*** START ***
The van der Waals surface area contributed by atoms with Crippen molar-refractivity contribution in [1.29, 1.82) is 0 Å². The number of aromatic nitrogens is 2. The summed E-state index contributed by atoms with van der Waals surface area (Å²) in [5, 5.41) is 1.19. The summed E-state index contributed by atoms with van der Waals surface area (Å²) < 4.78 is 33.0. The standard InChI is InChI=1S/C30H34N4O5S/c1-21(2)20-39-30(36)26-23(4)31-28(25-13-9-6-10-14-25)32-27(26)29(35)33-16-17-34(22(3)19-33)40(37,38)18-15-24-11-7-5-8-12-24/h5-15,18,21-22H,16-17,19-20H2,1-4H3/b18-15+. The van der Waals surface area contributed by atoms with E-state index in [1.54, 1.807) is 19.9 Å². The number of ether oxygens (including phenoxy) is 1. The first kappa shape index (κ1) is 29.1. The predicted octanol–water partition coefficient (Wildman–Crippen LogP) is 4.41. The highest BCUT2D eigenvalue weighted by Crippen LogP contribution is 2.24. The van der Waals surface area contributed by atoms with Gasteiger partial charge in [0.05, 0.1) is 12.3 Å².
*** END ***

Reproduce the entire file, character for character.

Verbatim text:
The van der Waals surface area contributed by atoms with Crippen molar-refractivity contribution in [1.29, 1.82) is 0 Å². The number of aromatic nitrogens is 2. The summed E-state index contributed by atoms with van der Waals surface area (Å²) in [5, 5.41) is 1.19. The summed E-state index contributed by atoms with van der Waals surface area (Å²) < 4.78 is 33.0. The standard InChI is InChI=1S/C30H34N4O5S/c1-21(2)20-39-30(36)26-23(4)31-28(25-13-9-6-10-14-25)32-27(26)29(35)33-16-17-34(22(3)19-33)40(37,38)18-15-24-11-7-5-8-12-24/h5-15,18,21-22H,16-17,19-20H2,1-4H3/b18-15+. The van der Waals surface area contributed by atoms with E-state index in [1.54, 1.807) is 19.9 Å². The number of ether oxygens (including phenoxy) is 1. The first kappa shape index (κ1) is 29.1. The predicted octanol–water partition coefficient (Wildman–Crippen LogP) is 4.41. The highest BCUT2D eigenvalue weighted by Crippen LogP contribution is 2.24. The van der Waals surface area contributed by atoms with Gasteiger partial charge in [0.05, 0.1) is 12.3 Å².